Sometimes, seeing is believing. People reports that on Tuesday, Prince William made J.K. Rowling a Companion of Honour for her ongoing commitment to philanthropy and literature, proving to the world that magic is very real.
The honor, which is essentially the adult equivalent of getting accepted into Hogwarts, is only awarded to the cream of the crop.
People reports that Rowling joins 64 other people — including Desmond Tutu, Stephen Hawking, and Maggie Smith — who are currently part of the Companions of Honour. Because the Royal Family's site states that 65 is the maximum number of people allowed in the prestigious group, it's safe to assume the decision was not made lightly.
The Royal Family commended Rowling's accomplishment on Twitter, and included one of her quotes: "To be included in the distinguished and diversely talented company of the other Companions of Honour, especially as a female writer, is a particular privilege."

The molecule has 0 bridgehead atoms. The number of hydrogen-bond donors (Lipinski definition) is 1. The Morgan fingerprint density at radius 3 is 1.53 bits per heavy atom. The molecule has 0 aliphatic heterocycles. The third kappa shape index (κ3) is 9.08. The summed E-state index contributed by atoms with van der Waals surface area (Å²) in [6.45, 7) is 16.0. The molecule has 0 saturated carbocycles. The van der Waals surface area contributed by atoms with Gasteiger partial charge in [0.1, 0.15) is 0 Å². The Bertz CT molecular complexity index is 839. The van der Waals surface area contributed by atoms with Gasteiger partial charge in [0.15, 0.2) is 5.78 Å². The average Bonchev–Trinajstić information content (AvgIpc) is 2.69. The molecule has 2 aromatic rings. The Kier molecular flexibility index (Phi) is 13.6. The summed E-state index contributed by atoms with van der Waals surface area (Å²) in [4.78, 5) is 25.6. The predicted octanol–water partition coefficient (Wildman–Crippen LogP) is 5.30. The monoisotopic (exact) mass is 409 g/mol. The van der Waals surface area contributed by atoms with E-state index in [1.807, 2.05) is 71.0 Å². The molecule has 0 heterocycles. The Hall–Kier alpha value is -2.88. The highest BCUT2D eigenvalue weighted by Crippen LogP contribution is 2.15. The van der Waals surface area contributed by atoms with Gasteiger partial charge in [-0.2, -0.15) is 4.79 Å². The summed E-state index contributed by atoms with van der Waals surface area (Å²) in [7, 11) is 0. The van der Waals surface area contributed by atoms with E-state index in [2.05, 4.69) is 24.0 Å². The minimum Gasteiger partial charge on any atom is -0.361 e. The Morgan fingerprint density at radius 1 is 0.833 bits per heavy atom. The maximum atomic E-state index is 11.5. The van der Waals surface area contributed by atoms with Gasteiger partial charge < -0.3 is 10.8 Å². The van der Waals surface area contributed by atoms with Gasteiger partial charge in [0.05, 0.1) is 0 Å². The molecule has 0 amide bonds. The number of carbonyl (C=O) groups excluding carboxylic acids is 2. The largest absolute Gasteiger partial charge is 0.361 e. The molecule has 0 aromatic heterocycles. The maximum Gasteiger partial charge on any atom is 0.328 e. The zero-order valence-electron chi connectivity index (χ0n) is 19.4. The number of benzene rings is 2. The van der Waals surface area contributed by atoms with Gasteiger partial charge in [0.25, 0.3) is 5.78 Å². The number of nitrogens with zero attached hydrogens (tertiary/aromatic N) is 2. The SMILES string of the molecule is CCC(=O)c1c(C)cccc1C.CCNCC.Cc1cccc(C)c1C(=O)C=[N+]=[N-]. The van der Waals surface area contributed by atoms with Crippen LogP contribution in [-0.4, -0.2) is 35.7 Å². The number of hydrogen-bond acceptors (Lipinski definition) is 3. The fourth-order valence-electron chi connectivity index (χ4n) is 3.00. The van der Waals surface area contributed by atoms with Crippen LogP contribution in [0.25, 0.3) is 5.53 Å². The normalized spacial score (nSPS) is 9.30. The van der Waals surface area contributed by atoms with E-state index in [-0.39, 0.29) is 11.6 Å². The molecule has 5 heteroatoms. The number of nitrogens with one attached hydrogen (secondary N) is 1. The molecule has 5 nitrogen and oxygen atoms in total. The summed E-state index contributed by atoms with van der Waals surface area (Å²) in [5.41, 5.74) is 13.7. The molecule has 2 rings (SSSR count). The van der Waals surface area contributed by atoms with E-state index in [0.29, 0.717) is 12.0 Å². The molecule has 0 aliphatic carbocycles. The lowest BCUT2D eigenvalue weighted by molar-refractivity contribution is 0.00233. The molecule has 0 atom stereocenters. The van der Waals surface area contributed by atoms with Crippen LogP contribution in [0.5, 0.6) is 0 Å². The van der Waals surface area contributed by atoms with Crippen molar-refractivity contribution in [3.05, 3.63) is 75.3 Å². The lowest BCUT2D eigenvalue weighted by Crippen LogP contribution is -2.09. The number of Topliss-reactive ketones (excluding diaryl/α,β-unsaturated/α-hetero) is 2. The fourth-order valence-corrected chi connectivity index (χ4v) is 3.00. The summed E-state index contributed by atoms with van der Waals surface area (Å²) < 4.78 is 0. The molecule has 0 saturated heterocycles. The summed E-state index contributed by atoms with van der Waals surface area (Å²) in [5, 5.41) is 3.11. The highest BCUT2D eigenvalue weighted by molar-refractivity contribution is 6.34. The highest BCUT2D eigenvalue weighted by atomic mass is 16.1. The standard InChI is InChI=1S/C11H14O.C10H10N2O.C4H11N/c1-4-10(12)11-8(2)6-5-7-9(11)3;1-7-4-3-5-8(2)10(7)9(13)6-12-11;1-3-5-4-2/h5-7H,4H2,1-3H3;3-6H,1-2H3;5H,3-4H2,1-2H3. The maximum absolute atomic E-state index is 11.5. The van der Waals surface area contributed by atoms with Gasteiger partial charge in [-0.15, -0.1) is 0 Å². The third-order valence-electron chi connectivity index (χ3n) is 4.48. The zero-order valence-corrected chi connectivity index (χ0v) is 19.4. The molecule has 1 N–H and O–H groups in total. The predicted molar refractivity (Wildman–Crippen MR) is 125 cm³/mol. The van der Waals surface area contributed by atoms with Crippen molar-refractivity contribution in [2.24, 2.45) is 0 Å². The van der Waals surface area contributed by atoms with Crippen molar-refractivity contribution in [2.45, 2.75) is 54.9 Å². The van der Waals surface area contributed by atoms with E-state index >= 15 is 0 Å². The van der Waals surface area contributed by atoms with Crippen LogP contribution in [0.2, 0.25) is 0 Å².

Rowling, who famously penned the Harry Potter series, has devoted a lot of her energy to her charity, Lumos, which aims to reunite children with their families or find them adoptive parents with the goal of eradicating orphanages entirely by 2050. The Guardian reports that her work with Lumos and the Volant Charitable Trust, which she founded in 2000, made Rowling one of the most charitable people in the U.K. in 2016.
Over the past year, Rowling has proven to be a defiant force on Twitter, sharing her thoughts on politics in the U.S., fighting against sexism, and voicing her support for the countless women who have shared their experiences with sexual assault and harassment. So it's understandable that fans criticized her earlier this month after she defended the decision to cast Johnny Depp, an accused abuser, as the lead in the upcoming film Fantastic Beasts: The Crimes of Grindelwald.
Hopefully, the backlash will inspire Rowling to reflect on what it means to be a supporter of women and marginalized people who truly admire her otherworldly approach to life.